To the Editor of the DAILY GAZETTE.

Sir,—I am an Englishman. I have lately bought a ranch near a station on the Denver and Rio Grande Railway. I naturally thought when I did so, that being near one of the iron roads would be a great advantage in many ways, but experience has shown me I was mistaken, inasmuch as the rates for passengers, goods, and live stock are so high, no benefit whatever is conferred by the said railroad.

First, as to the said rates. On all the railroads I have seen in all the many countries I have visited, and I have travelled much, there are different classes for passengers. Here, on this railroad, there is only one, and that first-class. Where the justice, nay the policy, of this, even in the interests of the railroad? Is it fair to make a poor man travel in a velvet bedecked and gilded carriage and pay for the same, when economy being the one important point to him, he would rather pay less for ruder accommodation? Of course the only object the railroad directors can have by this unique and singular arrangement is to increase the receipts. But does it do so? I say no; many times no. How empty the carriages are! In my own case, had there been a cheap class, I should, since I have been here, have once or twice a week visited Denver or the Springs. Instead of perhaps twenty trips, I have made three (my family none), and the last time there were only two other passengers with me in the carriage. None of the ranchmen around use the rail. If they have to go anywhere on the line they drive, and all say it is far cheaper to do so and pay livery for the team than incur such high rates. Is not this an absurdity? The rate is, I believe, six cents a mile, which is just about three times that for the third class in England. A railway should increase and foster travel. It always does so. No; one exception: the D. and R. G. Railway does not. In the same way as individuals use their legs, horses, anything in preference to the rail, so it is on this line found cheaper to cart crops to market, and it is so done. Another result: crops don't pay here because the cost of taking them to market is so high. So not only does the railroad not get the existing crops, it also forfeits all which would be grown were the rates reasonable. Truly the policy figured is a strange one and exemplifies exactly the best way "not to do it."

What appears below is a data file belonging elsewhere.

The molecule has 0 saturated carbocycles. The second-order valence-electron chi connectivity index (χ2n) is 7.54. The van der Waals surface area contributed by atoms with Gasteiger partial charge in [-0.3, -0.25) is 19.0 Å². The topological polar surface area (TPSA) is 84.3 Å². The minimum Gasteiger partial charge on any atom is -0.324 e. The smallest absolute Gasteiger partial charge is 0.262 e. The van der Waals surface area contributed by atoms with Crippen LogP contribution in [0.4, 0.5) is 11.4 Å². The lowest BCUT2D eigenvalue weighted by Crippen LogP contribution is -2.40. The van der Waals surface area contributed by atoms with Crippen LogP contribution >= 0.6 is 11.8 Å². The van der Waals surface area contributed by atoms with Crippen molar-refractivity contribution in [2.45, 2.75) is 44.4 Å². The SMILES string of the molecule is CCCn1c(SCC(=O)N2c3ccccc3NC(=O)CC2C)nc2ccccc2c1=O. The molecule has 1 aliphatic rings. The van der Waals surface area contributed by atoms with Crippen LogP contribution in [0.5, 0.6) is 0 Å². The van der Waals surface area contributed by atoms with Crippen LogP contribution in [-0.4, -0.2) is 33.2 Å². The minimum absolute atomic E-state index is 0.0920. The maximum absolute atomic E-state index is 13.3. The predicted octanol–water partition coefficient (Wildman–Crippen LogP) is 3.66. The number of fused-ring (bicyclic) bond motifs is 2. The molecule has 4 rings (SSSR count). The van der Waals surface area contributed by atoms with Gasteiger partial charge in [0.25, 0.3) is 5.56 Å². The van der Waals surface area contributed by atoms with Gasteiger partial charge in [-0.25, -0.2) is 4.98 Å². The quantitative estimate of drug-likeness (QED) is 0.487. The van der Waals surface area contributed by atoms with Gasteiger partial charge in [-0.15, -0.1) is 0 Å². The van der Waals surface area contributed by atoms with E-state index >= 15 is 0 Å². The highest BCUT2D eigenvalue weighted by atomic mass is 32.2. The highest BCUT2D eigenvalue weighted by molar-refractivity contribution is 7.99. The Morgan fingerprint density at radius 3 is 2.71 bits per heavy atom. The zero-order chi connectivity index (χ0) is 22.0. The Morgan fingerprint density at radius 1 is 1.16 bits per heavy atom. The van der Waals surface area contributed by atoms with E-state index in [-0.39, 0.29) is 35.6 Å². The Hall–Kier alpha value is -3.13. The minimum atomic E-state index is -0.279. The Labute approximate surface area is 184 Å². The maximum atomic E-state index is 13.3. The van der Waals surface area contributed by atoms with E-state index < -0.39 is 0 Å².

But I dare not trespass more on your space, or I could enlarge greatly on other singular facts. How, because there is competition in one case and not in the other, short distances cost more for both passengers and goods than longer ones. How it was (I am not sure as to the present) cheaper to take a through ticket when the destination was an intermediate station and get out at that station—if you could! These and much more are not peculiar to the railroad under discussion, though peculiar to America. The whole system of railroads in America puzzles me. With much that other countries might with advantage copy, there are crying evils which, were public opinion more expressed, could never be tolerated. But enough for to-day. If you care to insert this I may write again. E. M.